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4 tablatures for Kamelot


Kamelot - Poetry for the Poisoned (6/10) - USA - 2010

Genre: Progressive Power Metal
Label: Kamelot Media Group
Playing time: 50:05
Band homepage: Kamelot

Tracklist:

  1. The Great Pandemonium (feat Bjorn Strid)
  2. If Tomorrow Came
  3. Dear Editor
  4. The Zodiac (feat Jon Olivia and Amanda Somerville)
  5. Hunter’s Season (feat Gus G)
  6. House On A Hill (feat Simone Simons)
  7. Necropolis
  8. My Train Of Thoughts
  9. Seal Of Woven Years
  10. Poetry For The Poisoned Pt. I – Incubus
  11. Poetry For The Poisoned Pt. II -  So Long (feat Simone Simons)
  12. Poetry For The Poisoned Pt. III – All Is Over (feat Simone Simons)
  13. Poetry For The Poisoned Pt. IV – Dissection
  14. Once Upon A Time
Kamelot - Poetry for the Poisoned

KAMELOT are just getting harder and harder to box into a genre. When Khan first joined these American Power Metallers, they were just that. A Power Metal band. As of late, they just keep pushing further and further from their foundations and towards a more Modern and Progressive sound. “Ghost Opera” garnered some mixed reviews for this, but this has hardly deterred the band from pushing onwards with this ideology.

 

Thusly, the band's ninth album (Wow! Already to nine!), “Poetry For The Poisoned,” pushes the experimental elements of their previous effort to the forefront. The band is almost more along the lines of Melodic Heavy Metal than Power Metal anymore with the lack of the “power” and focus on the “epic.” It makes for a rather spunky album listen in its entirety, but songs rarely stand out from one another and all meld into a mid-tempo melodic croon fest that rarely gathers enough energy to pull itself from the gloom of being borderline Gothic.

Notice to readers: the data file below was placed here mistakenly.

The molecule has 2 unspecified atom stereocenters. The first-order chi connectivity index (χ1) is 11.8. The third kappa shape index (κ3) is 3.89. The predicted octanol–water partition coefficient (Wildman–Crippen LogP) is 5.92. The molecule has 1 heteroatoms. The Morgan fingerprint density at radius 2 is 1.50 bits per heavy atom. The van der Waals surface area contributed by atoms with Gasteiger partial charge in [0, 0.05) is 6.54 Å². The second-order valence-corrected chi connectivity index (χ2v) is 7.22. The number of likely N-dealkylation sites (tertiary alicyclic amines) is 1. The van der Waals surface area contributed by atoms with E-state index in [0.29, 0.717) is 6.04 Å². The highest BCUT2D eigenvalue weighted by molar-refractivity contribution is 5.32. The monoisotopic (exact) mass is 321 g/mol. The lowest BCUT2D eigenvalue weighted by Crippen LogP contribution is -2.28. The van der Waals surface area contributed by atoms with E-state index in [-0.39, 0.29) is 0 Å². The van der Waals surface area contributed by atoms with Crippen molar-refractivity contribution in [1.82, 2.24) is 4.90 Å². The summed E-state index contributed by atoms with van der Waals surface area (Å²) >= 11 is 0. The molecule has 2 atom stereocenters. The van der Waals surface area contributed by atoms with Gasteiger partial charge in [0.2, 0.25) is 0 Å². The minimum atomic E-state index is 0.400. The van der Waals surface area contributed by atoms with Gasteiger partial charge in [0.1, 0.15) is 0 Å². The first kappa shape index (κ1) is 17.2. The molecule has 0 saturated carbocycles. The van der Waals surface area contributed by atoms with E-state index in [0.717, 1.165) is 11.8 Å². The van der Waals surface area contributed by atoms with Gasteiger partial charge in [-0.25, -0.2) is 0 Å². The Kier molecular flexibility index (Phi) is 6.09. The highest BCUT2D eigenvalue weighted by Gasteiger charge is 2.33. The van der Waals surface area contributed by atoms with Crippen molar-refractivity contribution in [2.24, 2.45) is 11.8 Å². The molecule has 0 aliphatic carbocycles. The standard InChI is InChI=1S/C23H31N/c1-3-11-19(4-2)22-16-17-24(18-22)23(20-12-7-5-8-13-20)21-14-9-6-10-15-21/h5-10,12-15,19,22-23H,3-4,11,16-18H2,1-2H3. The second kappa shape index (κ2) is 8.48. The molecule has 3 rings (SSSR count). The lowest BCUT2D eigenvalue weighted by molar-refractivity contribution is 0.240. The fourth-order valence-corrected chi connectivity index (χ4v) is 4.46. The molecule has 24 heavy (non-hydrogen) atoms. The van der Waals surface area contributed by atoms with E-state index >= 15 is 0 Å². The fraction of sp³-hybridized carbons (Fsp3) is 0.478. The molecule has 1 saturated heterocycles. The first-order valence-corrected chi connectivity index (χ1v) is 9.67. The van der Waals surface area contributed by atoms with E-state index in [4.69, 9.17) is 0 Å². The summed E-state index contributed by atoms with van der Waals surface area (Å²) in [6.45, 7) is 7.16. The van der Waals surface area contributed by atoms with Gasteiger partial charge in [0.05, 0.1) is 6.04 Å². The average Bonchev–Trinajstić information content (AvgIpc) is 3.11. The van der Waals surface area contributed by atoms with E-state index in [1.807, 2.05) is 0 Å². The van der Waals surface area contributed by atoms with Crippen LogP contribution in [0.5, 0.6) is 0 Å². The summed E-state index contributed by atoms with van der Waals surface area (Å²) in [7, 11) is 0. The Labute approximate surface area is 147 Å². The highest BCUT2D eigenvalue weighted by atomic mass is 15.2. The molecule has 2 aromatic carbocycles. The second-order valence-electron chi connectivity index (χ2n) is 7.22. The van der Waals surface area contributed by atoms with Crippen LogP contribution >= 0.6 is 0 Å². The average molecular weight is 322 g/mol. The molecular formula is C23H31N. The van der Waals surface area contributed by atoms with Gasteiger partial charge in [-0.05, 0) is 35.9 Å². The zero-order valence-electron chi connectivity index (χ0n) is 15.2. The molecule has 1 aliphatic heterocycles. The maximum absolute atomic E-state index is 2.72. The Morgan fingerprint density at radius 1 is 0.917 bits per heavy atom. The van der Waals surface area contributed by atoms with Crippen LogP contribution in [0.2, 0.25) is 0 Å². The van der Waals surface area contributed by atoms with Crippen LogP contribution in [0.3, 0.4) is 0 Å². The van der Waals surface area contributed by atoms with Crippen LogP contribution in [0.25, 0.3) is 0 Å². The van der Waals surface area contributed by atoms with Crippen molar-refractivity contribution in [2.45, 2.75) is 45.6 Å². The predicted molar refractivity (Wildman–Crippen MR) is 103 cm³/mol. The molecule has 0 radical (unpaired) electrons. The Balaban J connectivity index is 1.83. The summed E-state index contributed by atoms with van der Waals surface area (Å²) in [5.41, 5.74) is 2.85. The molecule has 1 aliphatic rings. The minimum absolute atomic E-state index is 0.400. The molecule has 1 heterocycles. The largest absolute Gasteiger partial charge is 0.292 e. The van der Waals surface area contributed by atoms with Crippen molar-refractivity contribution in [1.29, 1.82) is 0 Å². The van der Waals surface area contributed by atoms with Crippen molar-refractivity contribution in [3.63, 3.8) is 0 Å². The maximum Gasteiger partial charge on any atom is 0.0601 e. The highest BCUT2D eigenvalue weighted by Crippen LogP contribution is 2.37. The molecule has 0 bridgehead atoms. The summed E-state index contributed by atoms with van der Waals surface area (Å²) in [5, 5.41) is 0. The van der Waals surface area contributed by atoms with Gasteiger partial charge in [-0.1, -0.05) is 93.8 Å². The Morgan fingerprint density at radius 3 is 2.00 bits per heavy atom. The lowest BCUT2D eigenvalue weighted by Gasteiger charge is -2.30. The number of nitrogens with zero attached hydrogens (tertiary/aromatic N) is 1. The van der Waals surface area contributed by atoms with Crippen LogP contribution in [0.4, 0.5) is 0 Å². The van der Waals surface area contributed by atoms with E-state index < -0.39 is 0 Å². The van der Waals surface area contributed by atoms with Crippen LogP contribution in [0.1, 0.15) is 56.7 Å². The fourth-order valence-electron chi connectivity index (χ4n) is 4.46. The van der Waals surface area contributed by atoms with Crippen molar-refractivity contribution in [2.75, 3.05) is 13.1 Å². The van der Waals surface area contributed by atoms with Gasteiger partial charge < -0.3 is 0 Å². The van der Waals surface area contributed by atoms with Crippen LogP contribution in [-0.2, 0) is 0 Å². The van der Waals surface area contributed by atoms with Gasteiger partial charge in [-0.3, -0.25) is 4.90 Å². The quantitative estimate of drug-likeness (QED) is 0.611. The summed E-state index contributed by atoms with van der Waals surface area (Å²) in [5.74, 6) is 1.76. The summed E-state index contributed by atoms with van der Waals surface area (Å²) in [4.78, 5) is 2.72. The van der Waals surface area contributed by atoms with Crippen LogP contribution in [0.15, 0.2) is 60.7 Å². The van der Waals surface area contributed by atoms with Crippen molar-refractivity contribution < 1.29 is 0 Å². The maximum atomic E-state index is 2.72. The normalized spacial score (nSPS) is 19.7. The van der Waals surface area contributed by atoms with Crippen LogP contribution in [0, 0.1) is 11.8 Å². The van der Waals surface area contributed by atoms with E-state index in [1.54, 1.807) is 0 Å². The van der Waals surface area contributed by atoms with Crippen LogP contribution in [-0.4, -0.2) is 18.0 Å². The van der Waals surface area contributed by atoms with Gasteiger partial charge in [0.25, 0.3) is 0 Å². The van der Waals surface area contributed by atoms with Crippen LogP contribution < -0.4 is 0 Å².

Part of this is due to the band’s lack of solid guitar riffs on the album. One or two occasionally pop up to catch the ear, but they leave most of the foundations to the rhythm section. This lends to some very interesting guitar/key/vocal melody trades, but it takes a lot of the “power” out of the music and pushes it further down the Progressive slide. It’s one element that I severely missed on the album.

 

“Poetry For The Poisoned” has its moments here and there, and as an album is something to be admired. Unfortunately, KAMELOT is slowly and steadily moving away from the elements that brought this reviewer into their fan base to begin with. I do have to admit that even in the end, Khan is still one of the best Power Metal vocalists in the scene with his style, but that can’t even save this album from fading into obscurity by the end.

 

With KAMELOT’s ninth album now sprinting down the Progressive path, it ends up as a disappointment. With some solid moments, it isn’t a total loss of great Power Metal, but it never really picks itself up. It’s rather unmemorable and rarely utilizes its guest performances like it should. Here’s to hoping for a renewed and energetic release for album number ten.

 

Songs to check out: “Necropolis,” “The Great Pandemonium,” “House On A Hill.”

(Online February 10, 2011)

Matt Reifschneider



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